- War in the Iberian Peninsula began in 1640 and continued after 1648. The Reapers' War (1640–1659), or the Catalan Revolt, was a part of the Franco-Spanish War of 1635 to 1659; it included the French occupation of Roussillon in the Eastern Pyrenees (1642). The Portuguese Restoration War (1640–1668) resulted in the breaking up of the Iberian Union of Spain and Portugal.
Other aspects include: the Palatinate campaign, the Habsburg conquest of the Electoral Palatinate (1620–1623); Ottoman support for Protestant Transylvania and the Polish–Ottoman War of 1620–21; Protestant Huguenot rebellions in France (1621–1629); the Peasants' War in Upper Austria, whose goal was to free Upper Austria from Bavarian rule (1626); and the War of the Mantuan Succession in northern Italy (1628–31). There were a total of eight million fatalities, including soldiers and civilians. There was widespread famine and devastation of the Low Countries as a result of the war.
Peace of Westphalia (1648) ended the The Thirty Years' War, although warfare continued in Iberia. The war weakened the Holy Roman Emperor and the Habsburgs, with power returned to the Imperial Estates. There was formal independence for the Dutch Republic with the end of the Eighty Years' War (the Dutch War of Independence, 1568–1648); and also for Switzerland. Territorial changes included gains by France, Sweden, and Brandenburg-Prussia. Princes within the Holy Roman Empire could determine their state's religion from Catholicism and Lutheranism, and now Calvinism was also acceptable.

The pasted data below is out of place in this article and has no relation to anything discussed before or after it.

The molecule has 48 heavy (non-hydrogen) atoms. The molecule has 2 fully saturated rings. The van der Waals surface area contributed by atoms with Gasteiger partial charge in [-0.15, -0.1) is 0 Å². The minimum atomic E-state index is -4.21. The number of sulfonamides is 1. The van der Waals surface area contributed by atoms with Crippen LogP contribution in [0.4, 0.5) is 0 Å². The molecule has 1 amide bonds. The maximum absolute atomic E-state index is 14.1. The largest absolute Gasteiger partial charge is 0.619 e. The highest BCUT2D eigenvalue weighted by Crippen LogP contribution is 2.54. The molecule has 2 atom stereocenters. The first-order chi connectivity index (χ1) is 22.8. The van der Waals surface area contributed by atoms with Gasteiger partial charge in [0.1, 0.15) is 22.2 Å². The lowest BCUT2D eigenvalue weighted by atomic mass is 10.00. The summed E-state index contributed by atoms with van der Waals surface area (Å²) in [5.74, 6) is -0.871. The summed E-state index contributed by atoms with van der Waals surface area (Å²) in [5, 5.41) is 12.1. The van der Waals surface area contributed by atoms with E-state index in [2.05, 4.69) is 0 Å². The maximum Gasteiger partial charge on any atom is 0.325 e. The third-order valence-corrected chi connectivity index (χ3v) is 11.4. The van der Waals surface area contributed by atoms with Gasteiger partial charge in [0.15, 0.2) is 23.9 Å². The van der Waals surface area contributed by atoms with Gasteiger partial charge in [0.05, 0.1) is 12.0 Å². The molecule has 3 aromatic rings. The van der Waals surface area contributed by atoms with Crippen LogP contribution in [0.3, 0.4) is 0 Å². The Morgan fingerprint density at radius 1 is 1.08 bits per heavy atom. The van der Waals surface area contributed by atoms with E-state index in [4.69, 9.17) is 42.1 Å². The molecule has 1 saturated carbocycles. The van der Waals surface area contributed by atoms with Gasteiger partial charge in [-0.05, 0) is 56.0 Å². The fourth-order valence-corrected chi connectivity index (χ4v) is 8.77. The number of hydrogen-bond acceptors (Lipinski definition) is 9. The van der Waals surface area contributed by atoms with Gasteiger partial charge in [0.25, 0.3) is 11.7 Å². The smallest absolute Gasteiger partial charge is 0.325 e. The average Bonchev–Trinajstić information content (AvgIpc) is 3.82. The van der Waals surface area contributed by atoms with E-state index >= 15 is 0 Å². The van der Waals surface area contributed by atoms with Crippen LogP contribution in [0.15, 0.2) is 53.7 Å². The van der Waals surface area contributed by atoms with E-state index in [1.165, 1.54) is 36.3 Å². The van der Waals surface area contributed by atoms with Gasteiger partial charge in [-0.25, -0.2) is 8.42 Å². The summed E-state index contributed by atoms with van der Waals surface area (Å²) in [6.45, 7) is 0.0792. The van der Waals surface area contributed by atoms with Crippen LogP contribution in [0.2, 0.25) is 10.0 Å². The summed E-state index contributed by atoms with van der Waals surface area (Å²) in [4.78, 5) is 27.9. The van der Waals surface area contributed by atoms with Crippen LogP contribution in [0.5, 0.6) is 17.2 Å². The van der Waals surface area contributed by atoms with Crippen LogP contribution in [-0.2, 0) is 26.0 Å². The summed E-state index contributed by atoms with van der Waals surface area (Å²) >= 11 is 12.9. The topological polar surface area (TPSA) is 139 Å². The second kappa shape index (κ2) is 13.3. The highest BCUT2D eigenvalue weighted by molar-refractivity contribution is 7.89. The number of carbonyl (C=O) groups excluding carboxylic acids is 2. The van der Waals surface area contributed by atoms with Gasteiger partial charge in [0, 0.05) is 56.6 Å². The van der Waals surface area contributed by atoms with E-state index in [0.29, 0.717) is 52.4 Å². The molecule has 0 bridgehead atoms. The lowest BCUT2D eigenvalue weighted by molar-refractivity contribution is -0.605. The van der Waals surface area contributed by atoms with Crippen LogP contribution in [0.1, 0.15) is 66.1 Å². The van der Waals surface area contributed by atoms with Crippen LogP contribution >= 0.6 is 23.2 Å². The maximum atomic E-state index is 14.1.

The Franco-Spanish War concluded with the Treaty of the Pyrenees (1659), and France gained some territories there from Spain. With the Treaty of Lisbon (1668), Spain lost Portugal, but still held the Spanish Netherlands, and a greater part of Italy. Conflict between France and Habsburg Spain would continue with later wars, the War of Devolution (1667–68), the Franco-Dutch War (1672–1678), the War of the Reunions (1683–1684), and the Nine Years' War (1688–1697).
Age of Discovery and colonial empires
Age of Discovery: from circa 1400 to 1800. Lands include the Americas (the New World); southern Africa; Congo River; West Indies; India; Maluku Islands (Spice Islands); Australasia; New Zealand; Antarctica; Hawaii. Largely coincided with the Age of Sail (1571–1862).
Spanish Empire (1492–1975): Christopher Columbus landed in the New World in 1492. This was followed by La Conquista, the Spanish colonization of the Americas by the conquistadores. Cortes conquered the Aztecs after the Spanish–Aztec War (1519–21). In 1532 Pizarro conquered the Inca empire in Peru. The Maya and many other peoples were also conquered. Spanish lands in the Americas would be mainly divided into Viceroyalties: New Granada, New Spain, Peru, and Río de la Plata; and also Spanish Louisiana, and many other islands and territories.
Portuguese Empire (1415–1999): Vasco da Gama, during his voyage to India (1497–1499), performed the first navigation around South Africa, to connect the Atlantic and the Indian oceans. This would lead to Portuguese dominance in trade routes around Africa, particularly in the spice trade for around a century. Ferdinand Magellan and Juan Sebastián Elcano achieved the first global circumnavigation, 1519–1522. Portuguese influence in the East Indies and South Africa was curtailed by the Dutch–Portuguese War (1601–1663). In South America they ruled the Viceroyalty of Brazil.
The Treaty of Tordesillas (1494) split the world between regions of Spanish and Portuguese influence, but this was ignored by other nations. This resulted in the Spanish being particularly active in Americas, while Portuguese influence in the Americas was limited to Brazil. The Portuguese established a large number of trading posts around the coasts of India, the East Indies, Africa and Arabia.